Data Backup Solution: Why You Need a Backup Plan in Place - Part 2
In the first part of this article series, I talked about the three main threats to the data on your computer. I talked about the need for a data backup solution that protects your data properly. In this article, I'll outline the most common data backup solution options available to you.
A simple data backup solution
A simple way to backup your data is to save everything to CD. By burning your vital information to a CD-ROM, you can have another copy of your data if something goes wrong with your computer. Burning your data to a CD-ROM will provide rudimentary data backup protection. There are some problems with this approach however.
Burning your files regularly to CD requires human intervention and effort. It isn't automatic. You have to take time out of your schedule to do it. People get busy, things happen and before you know it, you haven't done a data backup in over a month then BAM! Your data is lost.
The second major threat to using CD's as your data backup solution is that there are limitations to CD media. The first is that they won't survive a fire. If your place or office burns down and you've stored your CD's on site, your data is gone too. The second problem with CD media is that the media itself degrades over time. A recent study found that even CD's that were advertised to last for 100 years were loosing data after just two or three years.
Burning your data to CD is certainly much better than doing nothing but it has limitations.
Saving Data to a Web Server
With the advent of inexpensive online data storage options, it is now possible to archive your most crucial data online. This option potentially protects you from theft and it is an off site option so it protects you from fire. The only way theft could risk your data is if your computers are not password protected by default and you choose to save all your passwords automatically in your applications. If this is the case, someone who gains physical access to your computers could certainly gain access to your data. This issue aside, saving your files to a web server is certainly an option.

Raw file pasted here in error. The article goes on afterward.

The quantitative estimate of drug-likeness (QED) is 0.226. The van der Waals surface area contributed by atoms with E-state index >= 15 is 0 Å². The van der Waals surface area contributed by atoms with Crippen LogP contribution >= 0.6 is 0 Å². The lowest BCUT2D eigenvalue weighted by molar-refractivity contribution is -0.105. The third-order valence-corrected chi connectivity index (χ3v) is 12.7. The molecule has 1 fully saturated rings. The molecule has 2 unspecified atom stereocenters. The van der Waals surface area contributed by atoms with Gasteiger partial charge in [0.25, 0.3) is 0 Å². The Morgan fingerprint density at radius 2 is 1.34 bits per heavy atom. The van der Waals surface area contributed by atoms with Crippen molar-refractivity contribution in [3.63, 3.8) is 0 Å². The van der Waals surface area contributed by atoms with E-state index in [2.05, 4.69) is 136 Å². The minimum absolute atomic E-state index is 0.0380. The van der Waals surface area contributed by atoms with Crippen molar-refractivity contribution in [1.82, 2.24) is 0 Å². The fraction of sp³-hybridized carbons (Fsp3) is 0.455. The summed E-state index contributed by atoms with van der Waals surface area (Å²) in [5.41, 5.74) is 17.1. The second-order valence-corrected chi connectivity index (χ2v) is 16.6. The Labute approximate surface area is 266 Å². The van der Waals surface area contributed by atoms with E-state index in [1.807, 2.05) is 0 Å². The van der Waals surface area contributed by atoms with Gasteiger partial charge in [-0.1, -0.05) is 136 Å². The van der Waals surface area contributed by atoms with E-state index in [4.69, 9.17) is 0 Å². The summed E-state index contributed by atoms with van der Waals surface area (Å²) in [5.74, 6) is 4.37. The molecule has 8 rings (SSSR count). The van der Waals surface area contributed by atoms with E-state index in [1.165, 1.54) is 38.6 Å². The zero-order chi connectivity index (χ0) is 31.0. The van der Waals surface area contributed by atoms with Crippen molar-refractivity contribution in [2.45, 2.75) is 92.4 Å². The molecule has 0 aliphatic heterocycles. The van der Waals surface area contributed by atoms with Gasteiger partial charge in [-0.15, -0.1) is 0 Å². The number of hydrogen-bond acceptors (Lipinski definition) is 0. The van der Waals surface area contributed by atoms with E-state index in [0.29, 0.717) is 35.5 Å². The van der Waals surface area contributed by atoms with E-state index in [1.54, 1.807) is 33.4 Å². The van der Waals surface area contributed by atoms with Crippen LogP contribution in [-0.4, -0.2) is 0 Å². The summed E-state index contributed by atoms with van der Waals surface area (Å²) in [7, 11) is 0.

The limitation to this data backup solution usually revolves around the cost for the web server storage. While it is usually cost effective for up to 2 GB of data, it isn't appropriate for backing up an entire hard drive worth of data.
In House Hardware Data Backup Solutions
Another data backup solution is to equip your computers with RAID compatible motherboards and install multiple hard drives in each computer. This option protects your computers from hard drive crashes. It will usually require the services of a computer hardware technician to setup. Done properly, it can pretty much protect you from all hardware failure type data loss.
This solution doesn't usually protect you from theft as the extra hard drives for RAID storage are usually installed in your computer or in other equipment on site. It usually won't protect you from fire either so this method does have its limitations.
Use a combination of all three data backup solutions
For maximum protection, you should consider using a combination of all three data backup solutions for maximum protection. Burn critical documents to CD on a regular basis. Get a web hosting account with lots of storage and upload critical files to the web server. With this option however, keep in mind that unless the data is encrypted on your end, an administrator of the web server could potentially access all your data.
Finally, along with burning a CD and using an off site web server, get a qualified computer technician to install a RAID system in your computer systems. If cost is an issue, get at least one of your computers installed with a RAID capable hard drive and at least one other hard drive.
Using these three data backup solutions, you will minimize the risk to your data and to your livelihood.